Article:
NCPA - National Center for Policy Analysis


December 19, 2007

Peak oil advocates claim that the world is running out of oil unless the West gives up its energy-consuming lifestyle.  Like global warming and population-bomb Malthusianism, it's essentially junk science because it operates on a static model.  Crucially, it leaves out the politics of whether oil companies are allowed to discover or not, says Investor's Business Daily (IBD).

Unlike bans on offshore drilling, as in the United States, many developing countries are finding a windfall, says IBD:

  • Recent news suggests that Brazil may be sitting on even bigger oil deposits than the recently discovered (and huge) Tupi field; Tupi alone almost doubled Brazil's oil reserves and may raise Brazil to the rank of 10th biggest oil producer from 17th currently.
  • Besides Brazil, China has made 10 major new discoveries this year alone; its Bohai Bay discovery last May, its largest in four decades, added 7.35 billion barrels of reserves.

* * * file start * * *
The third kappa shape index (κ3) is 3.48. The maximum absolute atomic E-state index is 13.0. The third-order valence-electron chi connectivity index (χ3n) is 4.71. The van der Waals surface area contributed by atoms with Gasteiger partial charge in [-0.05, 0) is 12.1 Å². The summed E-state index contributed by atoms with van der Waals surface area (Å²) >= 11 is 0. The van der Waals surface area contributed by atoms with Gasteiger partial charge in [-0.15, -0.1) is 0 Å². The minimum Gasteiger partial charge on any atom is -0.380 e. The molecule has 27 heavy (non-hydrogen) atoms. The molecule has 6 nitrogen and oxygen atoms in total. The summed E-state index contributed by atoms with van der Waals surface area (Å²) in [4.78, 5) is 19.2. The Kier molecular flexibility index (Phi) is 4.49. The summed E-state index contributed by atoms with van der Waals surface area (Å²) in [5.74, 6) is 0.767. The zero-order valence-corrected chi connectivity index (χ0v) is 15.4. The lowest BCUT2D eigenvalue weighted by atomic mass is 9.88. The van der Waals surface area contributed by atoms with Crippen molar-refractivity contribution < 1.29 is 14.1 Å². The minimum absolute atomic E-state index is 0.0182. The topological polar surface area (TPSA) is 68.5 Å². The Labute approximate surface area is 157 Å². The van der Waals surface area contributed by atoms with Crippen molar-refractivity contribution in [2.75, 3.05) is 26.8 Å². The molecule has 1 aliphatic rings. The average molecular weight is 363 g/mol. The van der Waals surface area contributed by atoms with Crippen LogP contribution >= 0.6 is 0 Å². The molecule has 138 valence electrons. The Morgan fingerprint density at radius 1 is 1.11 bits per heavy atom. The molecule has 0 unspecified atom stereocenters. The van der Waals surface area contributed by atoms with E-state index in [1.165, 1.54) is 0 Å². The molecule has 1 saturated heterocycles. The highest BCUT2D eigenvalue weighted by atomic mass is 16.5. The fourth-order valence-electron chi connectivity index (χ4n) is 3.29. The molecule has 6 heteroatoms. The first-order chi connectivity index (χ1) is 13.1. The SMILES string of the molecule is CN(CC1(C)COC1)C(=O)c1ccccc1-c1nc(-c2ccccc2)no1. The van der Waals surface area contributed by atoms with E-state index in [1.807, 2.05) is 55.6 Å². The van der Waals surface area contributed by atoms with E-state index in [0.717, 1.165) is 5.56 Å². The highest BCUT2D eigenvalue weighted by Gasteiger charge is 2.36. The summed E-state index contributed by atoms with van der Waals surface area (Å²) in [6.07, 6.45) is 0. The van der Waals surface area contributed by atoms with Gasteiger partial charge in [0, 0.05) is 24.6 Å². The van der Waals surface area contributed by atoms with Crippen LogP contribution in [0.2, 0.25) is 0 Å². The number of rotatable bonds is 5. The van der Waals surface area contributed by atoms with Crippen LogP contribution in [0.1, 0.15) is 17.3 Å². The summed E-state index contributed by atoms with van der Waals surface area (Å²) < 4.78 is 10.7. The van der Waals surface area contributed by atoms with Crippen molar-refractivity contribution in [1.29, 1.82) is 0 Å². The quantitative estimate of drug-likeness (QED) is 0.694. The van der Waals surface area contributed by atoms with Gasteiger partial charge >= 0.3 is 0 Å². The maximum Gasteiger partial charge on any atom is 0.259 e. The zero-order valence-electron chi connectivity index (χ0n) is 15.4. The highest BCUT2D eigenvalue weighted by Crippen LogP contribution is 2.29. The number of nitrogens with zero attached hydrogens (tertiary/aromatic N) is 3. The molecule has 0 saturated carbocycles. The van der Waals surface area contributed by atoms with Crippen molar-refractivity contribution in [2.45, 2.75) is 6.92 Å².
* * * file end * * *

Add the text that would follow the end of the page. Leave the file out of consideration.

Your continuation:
• India, once viewed as an energy no-hoper, is also finding energy offshore, and Russia already is a major producer.


  • Last year Mexico made a huge offshore discovery it has yet to tap.
  • In the tiny area where U.S. energy companies are permitted to drill offshore in the Gulf of Mexico, Chevron, Statoil and Devon Energy made the biggest discovery since the Alaska Prudhoe find decades ago.
  • It's so big it could add 50 percent to the U.S.' 29 billion barrels of domestic energy reserves.

Daniel Yergin, head of Cambridge Energy Research Associates, notes that technological breakthroughs also are enabling the production of more energy.  Not only can new technologies recover resources from old wells previously thought tapped out, it can create oil from formerly useless resources, like tar sands.  It also can recover oil and natural gas from previously impossible geography, like the deep blue sea miles beneath the surface.

Source: Editorial, "Brazil's Not Peaking," Investor's Business Daily, December 14, 2007.


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